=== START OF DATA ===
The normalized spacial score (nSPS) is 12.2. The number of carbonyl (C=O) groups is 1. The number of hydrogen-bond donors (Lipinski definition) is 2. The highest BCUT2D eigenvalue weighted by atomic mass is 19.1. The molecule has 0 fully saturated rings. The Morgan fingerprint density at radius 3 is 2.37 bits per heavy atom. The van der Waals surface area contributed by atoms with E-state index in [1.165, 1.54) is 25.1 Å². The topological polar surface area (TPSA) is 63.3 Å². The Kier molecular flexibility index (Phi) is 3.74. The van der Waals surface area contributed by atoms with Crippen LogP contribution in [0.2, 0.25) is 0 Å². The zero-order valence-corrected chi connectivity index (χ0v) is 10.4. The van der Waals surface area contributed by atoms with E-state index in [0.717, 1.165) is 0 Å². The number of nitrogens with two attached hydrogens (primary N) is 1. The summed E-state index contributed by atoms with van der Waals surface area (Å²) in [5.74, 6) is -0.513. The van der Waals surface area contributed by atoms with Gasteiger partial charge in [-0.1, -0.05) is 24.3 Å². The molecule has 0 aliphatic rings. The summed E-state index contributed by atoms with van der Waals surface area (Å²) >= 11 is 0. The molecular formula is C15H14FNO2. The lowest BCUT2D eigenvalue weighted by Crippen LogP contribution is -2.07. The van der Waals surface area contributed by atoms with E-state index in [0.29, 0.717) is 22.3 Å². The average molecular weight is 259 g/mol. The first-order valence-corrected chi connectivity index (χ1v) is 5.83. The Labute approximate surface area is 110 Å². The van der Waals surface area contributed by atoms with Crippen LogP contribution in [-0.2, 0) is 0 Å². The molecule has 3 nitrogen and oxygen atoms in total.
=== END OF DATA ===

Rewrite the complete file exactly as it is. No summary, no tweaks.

The normalized spacial score (nSPS) is 12.2. The number of carbonyl (C=O) groups is 1. The number of hydrogen-bond donors (Lipinski definition) is 2. The highest BCUT2D eigenvalue weighted by atomic mass is 19.1. The molecule has 0 fully saturated rings. The Morgan fingerprint density at radius 3 is 2.37 bits per heavy atom. The van der Waals surface area contributed by atoms with E-state index in [1.165, 1.54) is 25.1 Å². The topological polar surface area (TPSA) is 63.3 Å². The Kier molecular flexibility index (Phi) is 3.74. The van der Waals surface area contributed by atoms with Crippen LogP contribution in [0.2, 0.25) is 0 Å². The zero-order valence-corrected chi connectivity index (χ0v) is 10.4. The van der Waals surface area contributed by atoms with E-state index in [0.717, 1.165) is 0 Å². The number of nitrogens with two attached hydrogens (primary N) is 1. The summed E-state index contributed by atoms with van der Waals surface area (Å²) in [5.74, 6) is -0.513. The van der Waals surface area contributed by atoms with Gasteiger partial charge in [-0.1, -0.05) is 24.3 Å². The molecule has 0 aliphatic rings. The summed E-state index contributed by atoms with van der Waals surface area (Å²) >= 11 is 0. The molecular formula is C15H14FNO2. The lowest BCUT2D eigenvalue weighted by Crippen LogP contribution is -2.07. The van der Waals surface area contributed by atoms with E-state index in [0.29, 0.717) is 22.3 Å². The average molecular weight is 259 g/mol. The first-order valence-corrected chi connectivity index (χ1v) is 5.83. The Labute approximate surface area is 110 Å². The van der Waals surface area contributed by atoms with Crippen LogP contribution in [-0.2, 0) is 0 Å². The molecule has 3 nitrogen and oxygen atoms in total.